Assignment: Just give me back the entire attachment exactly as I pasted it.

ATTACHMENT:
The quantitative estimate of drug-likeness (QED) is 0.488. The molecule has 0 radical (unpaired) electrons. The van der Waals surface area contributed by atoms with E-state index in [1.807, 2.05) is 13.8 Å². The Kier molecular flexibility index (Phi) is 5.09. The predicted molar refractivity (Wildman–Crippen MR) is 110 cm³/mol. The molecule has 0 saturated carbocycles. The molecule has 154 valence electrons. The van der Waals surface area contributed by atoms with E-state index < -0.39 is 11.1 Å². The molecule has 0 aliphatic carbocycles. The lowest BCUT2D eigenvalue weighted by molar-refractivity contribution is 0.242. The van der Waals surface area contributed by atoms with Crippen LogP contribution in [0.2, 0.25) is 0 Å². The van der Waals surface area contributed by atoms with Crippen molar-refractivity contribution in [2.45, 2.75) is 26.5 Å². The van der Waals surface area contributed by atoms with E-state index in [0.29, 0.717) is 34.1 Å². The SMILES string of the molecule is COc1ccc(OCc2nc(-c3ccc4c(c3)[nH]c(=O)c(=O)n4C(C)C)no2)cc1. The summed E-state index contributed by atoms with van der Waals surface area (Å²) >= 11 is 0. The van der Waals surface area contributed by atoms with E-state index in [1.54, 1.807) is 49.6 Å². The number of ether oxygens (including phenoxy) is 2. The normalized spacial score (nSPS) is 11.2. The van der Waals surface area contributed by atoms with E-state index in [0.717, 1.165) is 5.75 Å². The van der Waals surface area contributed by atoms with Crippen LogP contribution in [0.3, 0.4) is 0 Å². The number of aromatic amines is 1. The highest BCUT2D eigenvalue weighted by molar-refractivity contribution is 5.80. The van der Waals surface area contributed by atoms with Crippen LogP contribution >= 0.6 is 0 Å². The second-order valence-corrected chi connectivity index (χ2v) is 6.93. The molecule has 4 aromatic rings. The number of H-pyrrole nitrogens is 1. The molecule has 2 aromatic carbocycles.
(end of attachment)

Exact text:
The quantitative estimate of drug-likeness (QED) is 0.488. The molecule has 0 radical (unpaired) electrons. The van der Waals surface area contributed by atoms with E-state index in [1.807, 2.05) is 13.8 Å². The Kier molecular flexibility index (Phi) is 5.09. The predicted molar refractivity (Wildman–Crippen MR) is 110 cm³/mol. The molecule has 0 saturated carbocycles. The molecule has 154 valence electrons. The van der Waals surface area contributed by atoms with E-state index < -0.39 is 11.1 Å². The molecule has 0 aliphatic carbocycles. The lowest BCUT2D eigenvalue weighted by molar-refractivity contribution is 0.242. The van der Waals surface area contributed by atoms with Crippen LogP contribution in [0.2, 0.25) is 0 Å². The van der Waals surface area contributed by atoms with Crippen molar-refractivity contribution in [2.45, 2.75) is 26.5 Å². The van der Waals surface area contributed by atoms with E-state index in [0.29, 0.717) is 34.1 Å². The SMILES string of the molecule is COc1ccc(OCc2nc(-c3ccc4c(c3)[nH]c(=O)c(=O)n4C(C)C)no2)cc1. The summed E-state index contributed by atoms with van der Waals surface area (Å²) >= 11 is 0. The van der Waals surface area contributed by atoms with E-state index in [1.54, 1.807) is 49.6 Å². The number of ether oxygens (including phenoxy) is 2. The normalized spacial score (nSPS) is 11.2. The van der Waals surface area contributed by atoms with E-state index in [0.717, 1.165) is 5.75 Å². The van der Waals surface area contributed by atoms with Crippen LogP contribution in [0.3, 0.4) is 0 Å². The number of aromatic amines is 1. The highest BCUT2D eigenvalue weighted by molar-refractivity contribution is 5.80. The van der Waals surface area contributed by atoms with Crippen LogP contribution >= 0.6 is 0 Å². The second-order valence-corrected chi connectivity index (χ2v) is 6.93. The molecule has 4 aromatic rings. The number of H-pyrrole nitrogens is 1. The molecule has 2 aromatic carbocycles.